A new abstract driver class (G4VIntegrationDriver) was introduced In order to cope with the varying needs and capabilities of different classes of steppers, and the alternative Bulirsch-Stoer integration method (developed as part of the author’s 2016 GSoC project),

The new classes and their associations are represented in the UML diagram below.

Fig. 2. Uml diagram of the magneticfield package..

The addition of the new abstract driver base class has been used to create three new driver algorithms: one for the Bulirsch-Stoer multi-step integration scheme, and two for Runge Kutta integrators, one for FSAL RK methods and the other for non-FSAL methods.

The overhead of a large number of calls to virtual function is an issue in the overall performance of the integration process. To reduce the number of virtual calls the new driver classes are templated on the type of the stepper. This eliminates the virtual function call to the stepper methods, and also allows the use of steppers which don’t inherit from the stepper base class.

The original (G4MagInt_Driver) integrator is maintained for compatibility. It does not depend on the exact type of Stepper, allow the stepper to be changed during simulation and other capabilities of the existing (old) interface.

Fig. 3. Number of calls to field in the NTST test for G4MagInt_Driver and G4IntegrationDriver classes.

To confirm that the new classes work correctly we checked the number of calls to field in the NTST test, for both the original G4MagInt_Driver and the new template class G4IntegrationDriver. We note that G4IntegrationDriver uses the same step size control algorithm. As seen in figure 3, the number of field evaluations is very close.

Fig. 4. Event user time decrease for the G4IntegrationDriver relative to G4MagInt_Driver class.

The results of a first performance benchmark (using ClassicalRK4 and 1,000 events) shown in figure 4 demonstrate that template driver implementation (G4IntegrationDriver) is a bit faster than G4MagInt_Driver. Performance is increased by 10% for run2a.mac, 3% for run2b.mac and 4% for run2c.mac. Further performance evaluation will seek to refine these measurements.

- A Runge-Kutta method has a First Same As Last (FSAL) property If the last stage is evaluated at the same point as the first stage of the next step.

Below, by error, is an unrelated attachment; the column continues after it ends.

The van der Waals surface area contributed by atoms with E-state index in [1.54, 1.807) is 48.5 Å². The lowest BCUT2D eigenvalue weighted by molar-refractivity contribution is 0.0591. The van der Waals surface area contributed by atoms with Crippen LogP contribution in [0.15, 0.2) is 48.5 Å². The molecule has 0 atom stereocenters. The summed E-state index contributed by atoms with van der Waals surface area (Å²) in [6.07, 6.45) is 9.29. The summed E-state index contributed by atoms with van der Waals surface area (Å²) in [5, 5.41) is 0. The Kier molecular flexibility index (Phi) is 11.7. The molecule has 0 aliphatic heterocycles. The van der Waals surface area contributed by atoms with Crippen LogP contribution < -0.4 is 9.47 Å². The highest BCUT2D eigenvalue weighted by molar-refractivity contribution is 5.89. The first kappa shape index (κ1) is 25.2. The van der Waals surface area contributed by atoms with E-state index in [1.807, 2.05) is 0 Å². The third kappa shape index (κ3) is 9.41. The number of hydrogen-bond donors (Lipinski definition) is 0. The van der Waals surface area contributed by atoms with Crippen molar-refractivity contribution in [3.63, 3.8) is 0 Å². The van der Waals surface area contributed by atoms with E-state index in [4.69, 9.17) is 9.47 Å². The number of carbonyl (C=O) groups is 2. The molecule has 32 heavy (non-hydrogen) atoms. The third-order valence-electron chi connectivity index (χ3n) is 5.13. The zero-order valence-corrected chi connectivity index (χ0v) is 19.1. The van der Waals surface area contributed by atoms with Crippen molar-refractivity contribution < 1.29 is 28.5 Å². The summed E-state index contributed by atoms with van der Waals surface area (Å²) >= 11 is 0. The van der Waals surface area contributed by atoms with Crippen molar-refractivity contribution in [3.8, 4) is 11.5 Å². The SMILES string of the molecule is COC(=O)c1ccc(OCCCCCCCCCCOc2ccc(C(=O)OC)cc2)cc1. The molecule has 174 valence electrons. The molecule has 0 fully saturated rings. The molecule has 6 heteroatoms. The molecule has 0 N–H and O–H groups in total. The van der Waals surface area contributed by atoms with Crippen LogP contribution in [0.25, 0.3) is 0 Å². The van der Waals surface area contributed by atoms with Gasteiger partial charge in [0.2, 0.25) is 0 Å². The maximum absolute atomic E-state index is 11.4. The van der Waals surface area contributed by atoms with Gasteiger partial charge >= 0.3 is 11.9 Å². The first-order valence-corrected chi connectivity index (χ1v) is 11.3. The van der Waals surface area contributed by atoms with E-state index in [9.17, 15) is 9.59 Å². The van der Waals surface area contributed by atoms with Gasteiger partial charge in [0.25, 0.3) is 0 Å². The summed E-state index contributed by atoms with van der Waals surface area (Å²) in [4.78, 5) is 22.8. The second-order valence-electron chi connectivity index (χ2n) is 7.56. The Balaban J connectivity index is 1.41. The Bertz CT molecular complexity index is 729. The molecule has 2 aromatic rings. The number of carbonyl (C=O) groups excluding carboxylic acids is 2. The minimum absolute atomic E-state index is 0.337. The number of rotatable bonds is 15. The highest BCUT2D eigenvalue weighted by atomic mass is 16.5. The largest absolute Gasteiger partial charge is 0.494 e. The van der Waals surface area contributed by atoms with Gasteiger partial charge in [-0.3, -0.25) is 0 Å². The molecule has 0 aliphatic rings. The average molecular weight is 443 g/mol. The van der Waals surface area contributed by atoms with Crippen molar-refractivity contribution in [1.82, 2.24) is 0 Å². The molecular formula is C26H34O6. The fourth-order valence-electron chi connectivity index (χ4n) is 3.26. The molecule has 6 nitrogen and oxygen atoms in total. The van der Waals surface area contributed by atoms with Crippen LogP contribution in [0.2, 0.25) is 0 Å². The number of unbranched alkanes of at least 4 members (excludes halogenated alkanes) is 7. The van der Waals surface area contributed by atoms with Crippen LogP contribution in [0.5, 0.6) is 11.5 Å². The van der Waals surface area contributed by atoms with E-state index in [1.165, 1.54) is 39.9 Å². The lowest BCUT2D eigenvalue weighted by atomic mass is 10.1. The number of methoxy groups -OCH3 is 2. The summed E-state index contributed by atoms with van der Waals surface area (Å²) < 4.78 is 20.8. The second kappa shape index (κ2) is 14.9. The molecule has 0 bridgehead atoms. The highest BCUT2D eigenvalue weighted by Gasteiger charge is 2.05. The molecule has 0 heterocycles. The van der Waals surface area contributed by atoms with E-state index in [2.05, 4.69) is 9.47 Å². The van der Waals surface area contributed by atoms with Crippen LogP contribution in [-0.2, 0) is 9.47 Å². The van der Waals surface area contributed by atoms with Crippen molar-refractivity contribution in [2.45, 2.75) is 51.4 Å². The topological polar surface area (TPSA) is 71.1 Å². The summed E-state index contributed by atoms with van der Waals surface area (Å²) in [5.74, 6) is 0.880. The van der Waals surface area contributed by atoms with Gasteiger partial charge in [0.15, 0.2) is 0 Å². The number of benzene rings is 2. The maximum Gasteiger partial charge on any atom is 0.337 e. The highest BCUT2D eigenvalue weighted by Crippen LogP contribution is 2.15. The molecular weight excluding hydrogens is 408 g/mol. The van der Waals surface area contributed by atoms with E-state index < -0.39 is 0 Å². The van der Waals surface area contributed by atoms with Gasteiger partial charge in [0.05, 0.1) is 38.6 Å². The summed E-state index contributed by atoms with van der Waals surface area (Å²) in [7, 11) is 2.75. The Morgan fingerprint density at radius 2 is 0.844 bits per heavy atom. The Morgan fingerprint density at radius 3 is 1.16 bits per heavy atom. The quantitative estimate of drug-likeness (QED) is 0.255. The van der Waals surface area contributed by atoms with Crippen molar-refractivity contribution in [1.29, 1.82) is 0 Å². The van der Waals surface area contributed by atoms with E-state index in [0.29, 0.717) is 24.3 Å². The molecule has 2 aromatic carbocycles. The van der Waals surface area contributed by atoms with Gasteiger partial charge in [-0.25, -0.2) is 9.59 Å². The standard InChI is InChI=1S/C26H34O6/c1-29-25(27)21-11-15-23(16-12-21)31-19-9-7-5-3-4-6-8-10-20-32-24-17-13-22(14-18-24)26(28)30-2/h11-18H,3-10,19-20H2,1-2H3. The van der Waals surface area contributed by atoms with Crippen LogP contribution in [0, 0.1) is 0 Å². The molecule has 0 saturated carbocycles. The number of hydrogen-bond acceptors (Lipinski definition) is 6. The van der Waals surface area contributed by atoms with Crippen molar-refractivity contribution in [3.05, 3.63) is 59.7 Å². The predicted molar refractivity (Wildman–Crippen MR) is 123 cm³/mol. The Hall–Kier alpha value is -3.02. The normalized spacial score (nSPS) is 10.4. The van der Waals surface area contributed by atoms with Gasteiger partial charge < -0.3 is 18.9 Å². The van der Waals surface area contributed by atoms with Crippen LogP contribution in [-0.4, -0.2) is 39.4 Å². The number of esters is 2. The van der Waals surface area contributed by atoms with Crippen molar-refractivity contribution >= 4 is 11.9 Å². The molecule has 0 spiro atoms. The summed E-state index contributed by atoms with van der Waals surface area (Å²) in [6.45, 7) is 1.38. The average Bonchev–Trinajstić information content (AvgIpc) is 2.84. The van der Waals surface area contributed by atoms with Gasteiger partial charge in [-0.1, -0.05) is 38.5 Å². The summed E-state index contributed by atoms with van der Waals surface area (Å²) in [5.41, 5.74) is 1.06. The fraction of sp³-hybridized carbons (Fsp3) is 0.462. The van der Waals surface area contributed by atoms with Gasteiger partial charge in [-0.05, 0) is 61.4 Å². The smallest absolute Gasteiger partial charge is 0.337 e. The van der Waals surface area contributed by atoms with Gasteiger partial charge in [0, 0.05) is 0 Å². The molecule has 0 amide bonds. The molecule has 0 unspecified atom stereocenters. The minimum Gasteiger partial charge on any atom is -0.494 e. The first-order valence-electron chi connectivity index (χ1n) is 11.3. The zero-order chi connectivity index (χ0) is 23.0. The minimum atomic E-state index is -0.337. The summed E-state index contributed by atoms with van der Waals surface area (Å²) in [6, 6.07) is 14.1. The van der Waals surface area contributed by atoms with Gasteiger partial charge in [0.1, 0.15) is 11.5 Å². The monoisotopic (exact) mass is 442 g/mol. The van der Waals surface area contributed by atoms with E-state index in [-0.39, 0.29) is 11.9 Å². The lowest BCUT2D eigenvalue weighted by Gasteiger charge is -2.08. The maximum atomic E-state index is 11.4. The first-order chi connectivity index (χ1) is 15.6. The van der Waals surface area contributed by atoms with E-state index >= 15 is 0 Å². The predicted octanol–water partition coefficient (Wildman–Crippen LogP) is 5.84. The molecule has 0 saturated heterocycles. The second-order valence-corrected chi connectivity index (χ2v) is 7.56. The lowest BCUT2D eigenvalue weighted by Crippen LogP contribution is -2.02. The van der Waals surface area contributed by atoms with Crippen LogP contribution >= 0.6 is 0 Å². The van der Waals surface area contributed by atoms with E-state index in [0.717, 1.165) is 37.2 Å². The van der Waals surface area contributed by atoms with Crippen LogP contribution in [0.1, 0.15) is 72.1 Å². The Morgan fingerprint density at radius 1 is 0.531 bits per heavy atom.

- Using this property one can get one RHS evaluation ‘for free’.

Current design of a FSAL stepper:

The RK547FEq1 stepper can be applied as FSAL and non-FSAL stepper. Because we created the template FSAL driver class we don’t need to add an additional base driver class for the FSAL steppers.

Higham and Hall [2] presented three FSAL Runge-Kutta steppers with stable equilibrium properties . These steppers were implemented as RK547FEq1, RK547FEq2, and RK547FEq3 with the interface described above and tested.

Fig. 5. Number of field evaluations for RK547FEq1, Fig. 6. Field evaluations decrease for

RK547FEq2, RK547FEq3 in test NTST. RK547FEq1 in comparison with

Classical RK4.

From the Fig.5 it is seen that RK547FEq1 which has an near optimal error term is a bit more efficient method than the other two.

RK547FEq1 is more efficient than the ‘default’ stepper G4ClassicalRK4 method in number of field evaluations (Fig.6). Field evaluations decrease is 16%, 36%, 44% for run2a.mac, run2b.mac and run2c.mac accordingly.

Using the FSAL property of a method provides the derivative at the endpoint of a successful step. Thus it saves one field evaluation at each good step. In case of seven stage method (RK547FEq1) this property can give up to 1/7 14% decrease in number of field evaluations. This is an upper bound estimate because it doesn’t take into account either failed steps, or processes (scattering, energy loss) which change the momentum and can also shift the final position of the particle, and thus reset the integration process. ( Further improvement could be made by explicitly saving the value of the field at the endpoint of a step, which could be used in the first evaluation of a subsequent step. In many cases such caching is already done inside the field class. )

To evaluate the improvement in practice we used the same stepper (RK547FEq1) in both FSAL and non-FSAL ‘mode’ by using the corresponding driver classes. The results in figure 7 demonstrate the decrease seen in the number of field evaluations for FSAL version - compared to the non-FSAL version. The maximal decrease seen is about 2.5% percent.